Editor’s Note: A guest post by James Hartman, a political consultant based in Louisiana. In addition to Sen. Vitter, he has worked in nine states, Europe and Africa for true public servants of all stripes.
Fifteen years ago, when I was a mid-level staffer for a local politician, then-Congressman David Vitter called my office. He gave me his cell number. He told me why he was calling and that he wanted to help with an issue that would improve public policy and people’s lives. I still didn’t vote for him that year. I thought he was just doing his job.
Twelve years ago, I had a job offer in Iraq and was having trouble with the State Department. Then-Congressman Vitter helped me expedite issues and cut through the bureaucracy of Washington. I didn’t vote for him the next year, either. I thought he was just doing his job.
More than 10 years ago, my grandmother was turning 80 and my mother threw her a big surprise party. My task was to get public officials to acknowledge the event. She lived in another state. I wrote the president, her governor, her congressman, her senators, our governor, our congressman, both our senators, and many others. Only David Vitter’s staff sent a letter to my grandmother acknowledging her milestone. Sen. Landrieu didn’t. Gov. Blanco didn’t. Congressman Jindal didn’t. David Vitter’s letter meant the world to her. I had never even met David Vitter then.
Ten years ago, working as a mid-level staffer for another local politician, I reluctantly attended a meeting David Vitter held with local officials about Hurricane Katrina recovery. I thought it was going to be political grandstanding. It wasn’t. By then he was Senator Vitter. He listened. He put FEMA in its place. He did what needed to be done. It was only a few days after his mother had died but his personal loss was not evident. He did his job. As he exited that event I followed him and his staffer, Brenda. I called his name; he stopped and turned. I thanked him for his work and, personally, for his staff handling my simple request for my grandmother. He responded sincerely and called me by name; he knew who I was, how I worked, and for whom. He didn’t have to.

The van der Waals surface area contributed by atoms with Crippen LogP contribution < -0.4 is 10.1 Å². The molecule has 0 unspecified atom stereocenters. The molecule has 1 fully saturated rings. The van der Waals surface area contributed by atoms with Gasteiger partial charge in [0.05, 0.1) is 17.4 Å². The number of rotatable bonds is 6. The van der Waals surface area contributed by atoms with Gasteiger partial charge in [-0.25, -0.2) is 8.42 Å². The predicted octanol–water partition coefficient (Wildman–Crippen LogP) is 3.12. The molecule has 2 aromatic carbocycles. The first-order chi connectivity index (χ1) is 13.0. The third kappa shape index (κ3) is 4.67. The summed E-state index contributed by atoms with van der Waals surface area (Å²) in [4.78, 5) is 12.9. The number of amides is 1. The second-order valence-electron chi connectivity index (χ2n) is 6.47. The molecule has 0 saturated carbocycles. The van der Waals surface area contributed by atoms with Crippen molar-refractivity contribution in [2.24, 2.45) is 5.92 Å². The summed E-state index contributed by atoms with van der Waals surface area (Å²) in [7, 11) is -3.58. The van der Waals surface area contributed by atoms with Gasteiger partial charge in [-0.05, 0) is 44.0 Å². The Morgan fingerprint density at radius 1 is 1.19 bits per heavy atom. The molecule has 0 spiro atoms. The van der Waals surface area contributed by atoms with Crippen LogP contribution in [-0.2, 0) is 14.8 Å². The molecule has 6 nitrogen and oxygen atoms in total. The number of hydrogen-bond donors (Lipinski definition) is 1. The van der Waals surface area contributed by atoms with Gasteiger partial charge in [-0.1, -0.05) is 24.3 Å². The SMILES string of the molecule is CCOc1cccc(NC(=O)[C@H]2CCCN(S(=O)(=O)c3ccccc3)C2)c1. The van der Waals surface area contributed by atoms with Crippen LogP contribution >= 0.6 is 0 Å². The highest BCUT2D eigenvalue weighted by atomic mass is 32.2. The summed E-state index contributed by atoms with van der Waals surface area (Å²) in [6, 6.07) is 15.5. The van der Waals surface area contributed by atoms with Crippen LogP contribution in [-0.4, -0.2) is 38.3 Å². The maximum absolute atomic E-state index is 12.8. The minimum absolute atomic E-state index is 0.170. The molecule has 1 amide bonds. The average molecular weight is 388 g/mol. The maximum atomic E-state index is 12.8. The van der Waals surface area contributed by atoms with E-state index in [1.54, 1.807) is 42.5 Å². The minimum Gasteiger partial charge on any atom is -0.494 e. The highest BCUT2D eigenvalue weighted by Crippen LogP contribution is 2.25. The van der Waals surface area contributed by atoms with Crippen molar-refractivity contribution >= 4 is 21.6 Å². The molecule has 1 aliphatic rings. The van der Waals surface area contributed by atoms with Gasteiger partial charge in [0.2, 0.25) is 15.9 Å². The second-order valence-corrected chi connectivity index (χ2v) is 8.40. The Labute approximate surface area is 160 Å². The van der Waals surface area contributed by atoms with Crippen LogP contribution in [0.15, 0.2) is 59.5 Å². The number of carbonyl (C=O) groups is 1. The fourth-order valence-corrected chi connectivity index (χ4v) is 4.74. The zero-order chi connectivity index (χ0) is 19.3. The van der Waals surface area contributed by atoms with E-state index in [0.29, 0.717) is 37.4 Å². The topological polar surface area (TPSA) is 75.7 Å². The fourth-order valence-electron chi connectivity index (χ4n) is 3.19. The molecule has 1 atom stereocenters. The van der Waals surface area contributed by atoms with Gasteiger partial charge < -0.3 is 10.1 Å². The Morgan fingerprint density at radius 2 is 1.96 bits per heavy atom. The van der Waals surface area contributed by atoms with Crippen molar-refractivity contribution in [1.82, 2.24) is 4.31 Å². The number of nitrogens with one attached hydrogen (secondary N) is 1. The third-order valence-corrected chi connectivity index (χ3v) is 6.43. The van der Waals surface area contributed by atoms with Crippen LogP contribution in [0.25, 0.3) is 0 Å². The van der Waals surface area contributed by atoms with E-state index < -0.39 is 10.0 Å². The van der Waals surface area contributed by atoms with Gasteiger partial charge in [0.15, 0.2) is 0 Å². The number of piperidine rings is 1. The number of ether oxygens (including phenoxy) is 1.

Seven years ago, my pastor went to Washington to meet with lawmakers about equality issues – including some “causes” with which I disagree. They were turned away by most. When he came back, the pastor said to me, “Your name opens doors.” Oh? He said Sen. Vitter’s staff said he didn’t have time to meet because they didn’t have an appointment (which was true). Pastor said, “James Hartman is a member of our church.” They were escorted in. The Senator didn’t agree with what they wanted, but he listened and he responded honestly and respectfully.
Six years ago, upon my return from working in a campaign in Europe, I had the privilege of introducing Sen. Vitter as speaker at a local GOP event. I still remember the final part of what I said: “He knows when to fight. He knows when to compromise. And he never, ever, gives up.” After the event, Sen. Vitter found me in the crowd to thank me for my words. Believe me when I tell you that most high officials wouldn’t have bothered.
Five years ago, I reached out to Sen. Vitter’s campaign and said I wanted to help in his reelection. They asked if I meant personally or professionally and I said both, or either. They trusted me. They listened to me. They gave me and my staff meaningful tasks and a job. I walked neighborhoods for David Vitter that year, and that was not what I was paid to do. I voted for him then, and I pushed the button hard.
Four years ago, a friend – not even a close one – who is a veteran (and a Democrat, and gay) – was having trouble with the Louisiana higher education system. He had called Sen. Landrieu and had been ignored, so he called me. I connected him with State Rep. Nick Lorusso and Sen. Vitter. Rep. Lorusso authored legislation to fix his problem and Sen. Vitter assigned staff to help him. They didn’t ask his party affiliation or sexual orientation. A constituent had a problem and they helped when others wouldn’t. That constituent emailed me later, “I will always support Sen. Vitter now and I’ll tell others to do the same.”